1036 Budapest, Lajos utca 158.
12 March – 12 April 2015
Curator of the exhibition:
“The ‘paper works’ of Károly Schmal bear signs of elemental simplicity. This is true both of the materials and tools he uses and the results of his drawing and painting: the pictures.
Hardly any colour created with the use of charcoal, crayon or tempera paint is visible on the blue, white or brown surfaces. Basic forms are encased in quadratic cut-outs: triangles, diagonals, intersecting straight lines, broken lines and whirling curves that conjure apparent spaces. The summaries of the works’ titles, the painter’s intention – and the viewpoint to be assumed – emerge from a different section of reality: Plane and space, One and many, Detail, Divergence, Everything exists. Word and picture simultaneously counterpoint and interpret each other. Their force-field filled with tension traces out their author’s intellectual position: the direction of his research, the edges of his questions, the spheres of his struggles. The gesture of foregoing the possibilities inherent in colour and large canvases is evident, as is the questioning of origin, the inquiry into the components of the materials and the principles of their development, the aspiration to achieve transparency. The ‘art of abandonment,’ drawing offers from the outset potentials in this direction. Schmal’s pictures, however, emerge not from representational painting, their function is not to portray the surface forms, spatial relations, light and colour effects of object formations. Rather, they depict the primeval gestures of imagery: scores, strokes, engravings, blotches – the results of the formation of signs and attempts to establish contact and relationships with materials.”
J. A. Tillmann
“As someone who has studied painting, he reduces his pictorial world to the essence of drawing in order that nothing perturb him in his concentration on the essence. He always remains in the empire of disegno, creating the wonderfully fine abstraction of his pictures with drawing, in his case painterly quality grows out of drawing; his brushstrokes are pencil marks that have thickened into bands. His pictorial world is completely free, disengaged and autonomous, while it is also strict and powerful, a kind of order makes itself felt through the disorder. Schmal attains this duality with highly delicate graphic spatial play and by transforming the support into the picture itself: he crumples the paper or bends the metal as painters do with the imaginary picture plane, the creases step into the space of the picture, and the picture, the drawing continues the play of the spatial effects caused by the crumpling. What is surprising is that this method led him to the postulation of absolute relativeness, to the idea that nothing matters, yet this does not occur, on the contrary, the picture assembles into a unit, things are straightened out while revealing their inner complexity and contradictions.”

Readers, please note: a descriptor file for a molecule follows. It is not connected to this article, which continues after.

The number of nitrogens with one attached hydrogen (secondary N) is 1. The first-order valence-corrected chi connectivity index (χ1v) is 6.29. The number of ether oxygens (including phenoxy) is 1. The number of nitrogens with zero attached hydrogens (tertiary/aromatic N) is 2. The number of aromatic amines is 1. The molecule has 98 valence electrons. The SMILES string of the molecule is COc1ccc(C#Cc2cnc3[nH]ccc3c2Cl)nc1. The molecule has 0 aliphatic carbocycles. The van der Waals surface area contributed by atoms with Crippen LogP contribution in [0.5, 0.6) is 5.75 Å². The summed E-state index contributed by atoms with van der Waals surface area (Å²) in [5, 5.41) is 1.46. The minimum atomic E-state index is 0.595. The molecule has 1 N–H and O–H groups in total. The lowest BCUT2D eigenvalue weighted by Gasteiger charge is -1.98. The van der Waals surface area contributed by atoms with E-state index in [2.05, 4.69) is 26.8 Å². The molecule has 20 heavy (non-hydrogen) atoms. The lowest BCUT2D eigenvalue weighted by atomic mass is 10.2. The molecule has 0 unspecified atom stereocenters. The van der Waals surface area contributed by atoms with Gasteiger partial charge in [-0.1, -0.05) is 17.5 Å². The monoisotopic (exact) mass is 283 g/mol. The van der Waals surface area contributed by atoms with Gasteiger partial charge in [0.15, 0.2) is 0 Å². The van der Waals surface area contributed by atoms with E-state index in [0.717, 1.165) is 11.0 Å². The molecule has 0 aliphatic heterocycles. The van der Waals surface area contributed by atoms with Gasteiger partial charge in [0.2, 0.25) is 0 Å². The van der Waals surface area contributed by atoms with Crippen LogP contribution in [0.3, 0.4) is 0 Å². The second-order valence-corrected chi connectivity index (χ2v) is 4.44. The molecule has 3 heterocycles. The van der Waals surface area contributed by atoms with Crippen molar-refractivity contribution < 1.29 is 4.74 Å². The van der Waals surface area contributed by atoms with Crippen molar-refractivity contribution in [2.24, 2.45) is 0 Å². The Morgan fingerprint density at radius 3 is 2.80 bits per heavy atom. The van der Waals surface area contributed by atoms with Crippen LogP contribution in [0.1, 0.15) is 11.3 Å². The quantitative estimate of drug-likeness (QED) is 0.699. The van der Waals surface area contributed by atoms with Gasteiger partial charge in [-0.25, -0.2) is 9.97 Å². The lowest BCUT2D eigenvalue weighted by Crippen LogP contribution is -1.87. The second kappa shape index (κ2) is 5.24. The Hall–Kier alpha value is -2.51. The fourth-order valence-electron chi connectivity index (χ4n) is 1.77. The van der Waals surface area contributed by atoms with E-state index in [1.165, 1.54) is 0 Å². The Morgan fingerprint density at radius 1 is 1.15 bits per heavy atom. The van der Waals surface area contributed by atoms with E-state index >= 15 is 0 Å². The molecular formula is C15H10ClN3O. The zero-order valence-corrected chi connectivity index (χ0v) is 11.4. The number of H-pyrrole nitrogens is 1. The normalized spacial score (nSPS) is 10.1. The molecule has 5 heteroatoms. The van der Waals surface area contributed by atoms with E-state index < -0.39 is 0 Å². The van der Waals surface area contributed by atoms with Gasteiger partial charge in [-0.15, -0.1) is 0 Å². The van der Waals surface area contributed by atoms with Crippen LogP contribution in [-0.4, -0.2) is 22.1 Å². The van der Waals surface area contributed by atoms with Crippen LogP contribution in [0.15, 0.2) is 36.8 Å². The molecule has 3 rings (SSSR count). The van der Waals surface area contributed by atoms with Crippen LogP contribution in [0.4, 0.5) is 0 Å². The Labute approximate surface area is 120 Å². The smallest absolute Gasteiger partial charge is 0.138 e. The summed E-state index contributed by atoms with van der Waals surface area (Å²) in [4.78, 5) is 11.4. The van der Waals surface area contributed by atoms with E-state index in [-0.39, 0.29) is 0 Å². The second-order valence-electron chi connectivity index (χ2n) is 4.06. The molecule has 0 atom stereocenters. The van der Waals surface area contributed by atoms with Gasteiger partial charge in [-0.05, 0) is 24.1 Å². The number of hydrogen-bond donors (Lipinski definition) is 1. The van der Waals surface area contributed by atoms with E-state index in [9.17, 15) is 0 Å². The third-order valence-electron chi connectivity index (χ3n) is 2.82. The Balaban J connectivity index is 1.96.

“Károly Schmal belongs to the small group of people who in some way or another have “remained much as they were” over the course of the last twenty-twenty-five years: his subject matter and his frame of mind have fundamentally remained unchanged. His objectified photographs, which are “chilled” with drawings and chemicals, have always been created with a strong sense of metaphysical determination and attachment, and they have always addressed the duality of light and shade in a reserved, dry manner in an impoverished monochrome or barely coloured (working)attire of some kind of strangely enthusiastic fatalist. The geometric elements casting shadows in his pictures stand or lie in planes that even in their barrenness can be interpreted richly as actual spatial landscapes, much like Pilinszky’s sleeping nails in freezing sand, but the lyrical obscurity is scattered by Schmal with geometric references. Or more precisely: partly with a geometric approach that recalls the conceptual photography of the 1960s and the 1970s and partly with the formal language reminiscent of works of the Constructivists of the classical avant-garde era, he concretizes-focuses the duality of light and shade, which has been consolidated into motionlessness. The serial nature of the works also refers to the influence of a conceptual frame of mind, as a result of which, however, an interest in the power of motion, which compels change, appears: the ‘examination,’ however, always concludes with the presentation of motionless as a monstrance like manner.”
Magyar Narancs, 16 May 2002